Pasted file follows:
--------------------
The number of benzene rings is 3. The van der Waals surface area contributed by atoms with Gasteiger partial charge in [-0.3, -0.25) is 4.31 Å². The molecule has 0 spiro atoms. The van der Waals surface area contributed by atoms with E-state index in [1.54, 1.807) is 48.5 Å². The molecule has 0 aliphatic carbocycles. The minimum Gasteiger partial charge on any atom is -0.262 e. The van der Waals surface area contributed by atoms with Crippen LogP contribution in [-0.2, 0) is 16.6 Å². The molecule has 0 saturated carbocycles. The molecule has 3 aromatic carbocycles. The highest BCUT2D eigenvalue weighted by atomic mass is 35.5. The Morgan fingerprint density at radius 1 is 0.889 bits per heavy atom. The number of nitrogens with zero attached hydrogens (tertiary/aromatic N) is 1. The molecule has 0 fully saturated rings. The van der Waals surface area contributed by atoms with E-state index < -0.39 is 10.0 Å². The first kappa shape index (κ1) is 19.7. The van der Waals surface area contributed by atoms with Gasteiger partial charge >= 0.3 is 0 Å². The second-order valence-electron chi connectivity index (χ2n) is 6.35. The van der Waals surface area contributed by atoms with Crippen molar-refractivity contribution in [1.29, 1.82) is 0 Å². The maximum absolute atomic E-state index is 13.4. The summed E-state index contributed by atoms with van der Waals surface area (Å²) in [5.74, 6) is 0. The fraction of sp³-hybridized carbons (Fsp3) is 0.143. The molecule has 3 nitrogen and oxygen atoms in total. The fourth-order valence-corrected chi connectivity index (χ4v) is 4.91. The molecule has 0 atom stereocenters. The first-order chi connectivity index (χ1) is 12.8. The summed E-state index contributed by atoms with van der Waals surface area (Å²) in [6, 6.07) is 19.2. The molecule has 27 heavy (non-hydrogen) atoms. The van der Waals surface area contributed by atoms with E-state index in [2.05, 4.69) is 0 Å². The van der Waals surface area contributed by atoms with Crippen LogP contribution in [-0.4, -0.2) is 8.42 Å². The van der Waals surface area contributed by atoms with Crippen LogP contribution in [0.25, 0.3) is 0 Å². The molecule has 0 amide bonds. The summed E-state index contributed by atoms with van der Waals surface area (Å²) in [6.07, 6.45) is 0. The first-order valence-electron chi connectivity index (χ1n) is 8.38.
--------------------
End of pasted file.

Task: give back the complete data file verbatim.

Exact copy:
The number of benzene rings is 3. The van der Waals surface area contributed by atoms with Gasteiger partial charge in [-0.3, -0.25) is 4.31 Å². The molecule has 0 spiro atoms. The van der Waals surface area contributed by atoms with E-state index in [1.54, 1.807) is 48.5 Å². The molecule has 0 aliphatic carbocycles. The minimum Gasteiger partial charge on any atom is -0.262 e. The van der Waals surface area contributed by atoms with Crippen LogP contribution in [-0.2, 0) is 16.6 Å². The molecule has 0 saturated carbocycles. The molecule has 3 aromatic carbocycles. The highest BCUT2D eigenvalue weighted by atomic mass is 35.5. The Morgan fingerprint density at radius 1 is 0.889 bits per heavy atom. The number of nitrogens with zero attached hydrogens (tertiary/aromatic N) is 1. The molecule has 0 fully saturated rings. The van der Waals surface area contributed by atoms with E-state index < -0.39 is 10.0 Å². The first kappa shape index (κ1) is 19.7. The van der Waals surface area contributed by atoms with Gasteiger partial charge >= 0.3 is 0 Å². The second-order valence-electron chi connectivity index (χ2n) is 6.35. The van der Waals surface area contributed by atoms with Crippen molar-refractivity contribution in [1.29, 1.82) is 0 Å². The maximum absolute atomic E-state index is 13.4. The summed E-state index contributed by atoms with van der Waals surface area (Å²) in [5.74, 6) is 0. The fraction of sp³-hybridized carbons (Fsp3) is 0.143. The molecule has 3 nitrogen and oxygen atoms in total. The fourth-order valence-corrected chi connectivity index (χ4v) is 4.91. The molecule has 0 atom stereocenters. The first-order chi connectivity index (χ1) is 12.8. The summed E-state index contributed by atoms with van der Waals surface area (Å²) in [6, 6.07) is 19.2. The molecule has 27 heavy (non-hydrogen) atoms. The van der Waals surface area contributed by atoms with E-state index in [2.05, 4.69) is 0 Å². The van der Waals surface area contributed by atoms with Crippen LogP contribution in [-0.4, -0.2) is 8.42 Å². The van der Waals surface area contributed by atoms with Crippen LogP contribution in [0.25, 0.3) is 0 Å². The molecule has 0 amide bonds. The summed E-state index contributed by atoms with van der Waals surface area (Å²) in [6.07, 6.45) is 0. The first-order valence-electron chi connectivity index (χ1n) is 8.38.